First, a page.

First orders for new 'X-Ray specs' technology
First the 'bat cane,' now technology wizards, Cambridge Consultants have unveiled a new technology that is something akin to the X-Ray specs usually seen in comic books.The prism 200 device encroaches on territory usually associated with science fiction and super heroes, using ultra-wide band (UWB) radar to "see" through walls or rubble to locate people who would otherwise be concealed from view.
Cambridge Consultants says the product could revolutionise tactics for police, special forces and emergency services and reports that a series of orders for the new technology have already been placed.
The prism 200, the prototype for which was field tested and developed with input from specialised law-enforcement and rescue agencies across the globe, has been proven to provide highly valuable intelligence of the sort that would usually prove dangerous or extremely difficult to obtain, Cambridge Consultants said.
"To commercialise this technology, we've talked to the spectrum of potential users and spent over a year refining the hardware and creating a man-machine interface that provides critical intelligence in an intuitive form," said Alan Wiltshire, product manager.
"The result is a 'switch on and go' unit that can instantly deliver high-level location information that helps tip the balance in favour of security operatives in a broad range of dangerous or time-critical situations."
Major developments have been issuing from Cambridge Consultants thick and fast over the past month. In the past four weeks alone it has announced a £10m dedicated fund to finance its spin-outs, and also the launch of an ultra-low cost inhaler aimed at tackling global pandemics.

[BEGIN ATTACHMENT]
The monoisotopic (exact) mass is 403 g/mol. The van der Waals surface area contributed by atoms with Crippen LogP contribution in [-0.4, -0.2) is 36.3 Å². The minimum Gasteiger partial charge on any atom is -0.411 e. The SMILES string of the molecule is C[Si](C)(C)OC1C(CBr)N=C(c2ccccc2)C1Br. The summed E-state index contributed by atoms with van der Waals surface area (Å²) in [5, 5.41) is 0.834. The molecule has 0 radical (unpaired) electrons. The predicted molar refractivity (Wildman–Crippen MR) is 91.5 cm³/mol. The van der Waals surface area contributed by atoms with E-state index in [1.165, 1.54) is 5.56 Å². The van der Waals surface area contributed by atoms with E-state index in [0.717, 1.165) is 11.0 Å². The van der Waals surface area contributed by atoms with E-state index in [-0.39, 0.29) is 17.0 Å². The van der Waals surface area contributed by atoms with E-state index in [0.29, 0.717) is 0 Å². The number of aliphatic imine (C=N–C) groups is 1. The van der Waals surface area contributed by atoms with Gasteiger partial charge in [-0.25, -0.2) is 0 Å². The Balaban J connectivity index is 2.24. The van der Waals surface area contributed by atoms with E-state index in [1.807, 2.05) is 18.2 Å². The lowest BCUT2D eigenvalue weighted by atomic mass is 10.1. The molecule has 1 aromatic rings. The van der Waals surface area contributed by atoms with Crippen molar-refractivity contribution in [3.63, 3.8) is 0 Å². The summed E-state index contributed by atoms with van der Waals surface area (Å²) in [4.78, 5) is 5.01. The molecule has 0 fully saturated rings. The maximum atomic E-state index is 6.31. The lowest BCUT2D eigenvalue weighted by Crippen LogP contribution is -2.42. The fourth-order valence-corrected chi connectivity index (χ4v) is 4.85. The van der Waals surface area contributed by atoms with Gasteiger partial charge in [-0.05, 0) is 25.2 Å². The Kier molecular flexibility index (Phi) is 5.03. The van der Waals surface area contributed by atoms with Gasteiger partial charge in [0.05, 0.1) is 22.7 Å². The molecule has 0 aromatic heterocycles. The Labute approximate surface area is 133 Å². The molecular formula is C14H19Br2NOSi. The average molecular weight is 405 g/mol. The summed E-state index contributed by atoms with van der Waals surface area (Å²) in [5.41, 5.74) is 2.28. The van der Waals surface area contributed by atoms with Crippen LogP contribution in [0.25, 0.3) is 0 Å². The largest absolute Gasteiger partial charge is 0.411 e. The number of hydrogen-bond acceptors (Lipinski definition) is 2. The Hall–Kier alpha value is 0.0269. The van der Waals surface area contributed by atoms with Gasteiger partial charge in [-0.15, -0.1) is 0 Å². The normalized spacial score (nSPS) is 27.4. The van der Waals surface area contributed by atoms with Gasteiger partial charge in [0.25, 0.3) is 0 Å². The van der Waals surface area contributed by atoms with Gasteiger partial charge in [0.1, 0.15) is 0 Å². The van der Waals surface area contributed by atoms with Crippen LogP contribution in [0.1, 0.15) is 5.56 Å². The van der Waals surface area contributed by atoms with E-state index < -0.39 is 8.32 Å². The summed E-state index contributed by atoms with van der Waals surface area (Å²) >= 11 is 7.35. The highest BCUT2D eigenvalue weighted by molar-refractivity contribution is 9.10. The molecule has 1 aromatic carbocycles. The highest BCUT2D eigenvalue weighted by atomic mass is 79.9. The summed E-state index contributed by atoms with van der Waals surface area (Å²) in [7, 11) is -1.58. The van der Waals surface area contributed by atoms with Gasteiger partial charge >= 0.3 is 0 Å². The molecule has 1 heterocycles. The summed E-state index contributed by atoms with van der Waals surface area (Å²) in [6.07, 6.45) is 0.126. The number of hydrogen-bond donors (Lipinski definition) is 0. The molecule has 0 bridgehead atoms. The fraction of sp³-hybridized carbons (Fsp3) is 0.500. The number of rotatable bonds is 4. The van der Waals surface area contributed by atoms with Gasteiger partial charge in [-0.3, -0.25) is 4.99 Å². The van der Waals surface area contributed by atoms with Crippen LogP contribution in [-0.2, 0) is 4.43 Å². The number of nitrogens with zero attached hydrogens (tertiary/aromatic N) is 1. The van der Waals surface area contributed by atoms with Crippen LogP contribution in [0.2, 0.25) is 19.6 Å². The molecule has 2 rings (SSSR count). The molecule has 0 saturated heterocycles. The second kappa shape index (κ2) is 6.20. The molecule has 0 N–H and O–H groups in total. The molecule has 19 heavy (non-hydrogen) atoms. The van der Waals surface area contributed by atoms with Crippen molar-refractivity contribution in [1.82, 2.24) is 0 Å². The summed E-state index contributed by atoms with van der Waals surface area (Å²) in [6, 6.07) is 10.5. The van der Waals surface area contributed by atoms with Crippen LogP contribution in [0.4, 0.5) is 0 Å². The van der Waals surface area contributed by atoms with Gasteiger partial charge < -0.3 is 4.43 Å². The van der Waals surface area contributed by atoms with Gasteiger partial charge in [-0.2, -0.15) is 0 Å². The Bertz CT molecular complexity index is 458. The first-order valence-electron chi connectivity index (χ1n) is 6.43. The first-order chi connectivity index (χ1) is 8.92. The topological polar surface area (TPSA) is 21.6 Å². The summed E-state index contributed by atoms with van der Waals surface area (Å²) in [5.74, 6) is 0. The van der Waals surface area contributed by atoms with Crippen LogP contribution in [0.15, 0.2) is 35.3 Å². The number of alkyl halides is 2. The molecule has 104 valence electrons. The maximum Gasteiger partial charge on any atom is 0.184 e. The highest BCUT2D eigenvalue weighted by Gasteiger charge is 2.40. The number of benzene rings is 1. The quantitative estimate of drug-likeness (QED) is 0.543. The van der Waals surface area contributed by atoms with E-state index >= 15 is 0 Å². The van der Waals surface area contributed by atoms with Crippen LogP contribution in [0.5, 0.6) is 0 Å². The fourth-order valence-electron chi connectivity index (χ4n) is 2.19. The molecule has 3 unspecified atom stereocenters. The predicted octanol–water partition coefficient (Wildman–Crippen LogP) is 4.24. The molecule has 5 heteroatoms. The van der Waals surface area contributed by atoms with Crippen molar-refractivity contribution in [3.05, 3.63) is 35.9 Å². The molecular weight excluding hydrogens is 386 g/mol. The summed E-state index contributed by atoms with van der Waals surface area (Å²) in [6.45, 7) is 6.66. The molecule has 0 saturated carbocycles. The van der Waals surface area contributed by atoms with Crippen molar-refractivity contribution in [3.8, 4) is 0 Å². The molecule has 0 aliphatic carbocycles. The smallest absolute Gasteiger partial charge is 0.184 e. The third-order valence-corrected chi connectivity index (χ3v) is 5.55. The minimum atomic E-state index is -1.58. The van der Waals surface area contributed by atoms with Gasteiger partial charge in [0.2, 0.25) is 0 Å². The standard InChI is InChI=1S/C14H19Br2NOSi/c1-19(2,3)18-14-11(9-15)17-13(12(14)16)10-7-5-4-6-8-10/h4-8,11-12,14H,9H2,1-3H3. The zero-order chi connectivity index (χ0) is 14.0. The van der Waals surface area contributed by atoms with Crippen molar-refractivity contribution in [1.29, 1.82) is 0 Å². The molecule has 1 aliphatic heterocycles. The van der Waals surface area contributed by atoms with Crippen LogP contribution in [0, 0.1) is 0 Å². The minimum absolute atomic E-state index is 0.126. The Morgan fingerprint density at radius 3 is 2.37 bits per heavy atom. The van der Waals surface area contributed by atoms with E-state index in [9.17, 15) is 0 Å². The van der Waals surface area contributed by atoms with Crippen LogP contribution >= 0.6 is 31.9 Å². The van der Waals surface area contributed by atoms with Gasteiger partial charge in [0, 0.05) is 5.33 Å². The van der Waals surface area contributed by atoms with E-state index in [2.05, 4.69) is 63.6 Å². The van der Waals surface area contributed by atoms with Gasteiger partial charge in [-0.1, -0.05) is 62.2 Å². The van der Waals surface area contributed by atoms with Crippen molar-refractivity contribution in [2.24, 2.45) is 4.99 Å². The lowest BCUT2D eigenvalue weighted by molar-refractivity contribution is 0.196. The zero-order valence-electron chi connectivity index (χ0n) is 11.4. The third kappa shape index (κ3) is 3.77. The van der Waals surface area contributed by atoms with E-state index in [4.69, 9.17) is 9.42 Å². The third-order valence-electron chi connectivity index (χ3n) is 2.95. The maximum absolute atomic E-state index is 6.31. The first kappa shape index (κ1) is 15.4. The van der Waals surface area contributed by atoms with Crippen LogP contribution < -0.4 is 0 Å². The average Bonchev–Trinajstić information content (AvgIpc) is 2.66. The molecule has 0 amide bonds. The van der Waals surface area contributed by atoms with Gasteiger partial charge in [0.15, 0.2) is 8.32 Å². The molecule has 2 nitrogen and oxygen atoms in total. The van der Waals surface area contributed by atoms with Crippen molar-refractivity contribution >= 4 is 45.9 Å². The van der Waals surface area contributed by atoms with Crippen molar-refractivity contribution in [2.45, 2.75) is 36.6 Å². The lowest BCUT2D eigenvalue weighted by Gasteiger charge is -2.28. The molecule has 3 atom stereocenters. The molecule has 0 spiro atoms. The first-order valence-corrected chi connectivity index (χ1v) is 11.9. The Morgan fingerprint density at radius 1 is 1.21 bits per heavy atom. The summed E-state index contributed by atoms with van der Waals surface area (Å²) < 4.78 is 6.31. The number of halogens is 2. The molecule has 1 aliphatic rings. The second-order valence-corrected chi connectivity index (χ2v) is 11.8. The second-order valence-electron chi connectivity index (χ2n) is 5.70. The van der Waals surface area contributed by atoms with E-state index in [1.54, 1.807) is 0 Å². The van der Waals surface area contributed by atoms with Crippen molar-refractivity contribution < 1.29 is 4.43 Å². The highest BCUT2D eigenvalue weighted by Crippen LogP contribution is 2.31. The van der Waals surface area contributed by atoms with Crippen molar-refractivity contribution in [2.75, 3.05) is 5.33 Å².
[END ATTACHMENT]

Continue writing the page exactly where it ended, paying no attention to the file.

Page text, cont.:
The prism 200 is briefcase-sized, making it easy to carry and it can be operated with one hand. It is capable of monitoring and tracking the movements of several subjects, with the advanced signal processing required to achieve the feat developed by Cambridge Consultants.
It is capable of differentiating between people and stationary objects, such as furniture or filing cabinets in an office scenario, a problem for a conventional radar system. The position of each subject is very clearly illustrated to the user, with the view changeable from 3D to plan or side elevation on what Cambridge Consultants describes as an easy-to-use display.
Capable of working to distances of up to 20 metres, it provides users such as police and special forces with answers to two key questions which guide their choice of tactics: "Is anyone behind this wall?" and, "What is the pattern of activity inside this building?," according to the firm.
The 'Batcane' was a product designed by the firm to help blind and partially sighted people build a mind map of their environment and so aid independent mobility using echolocation technology.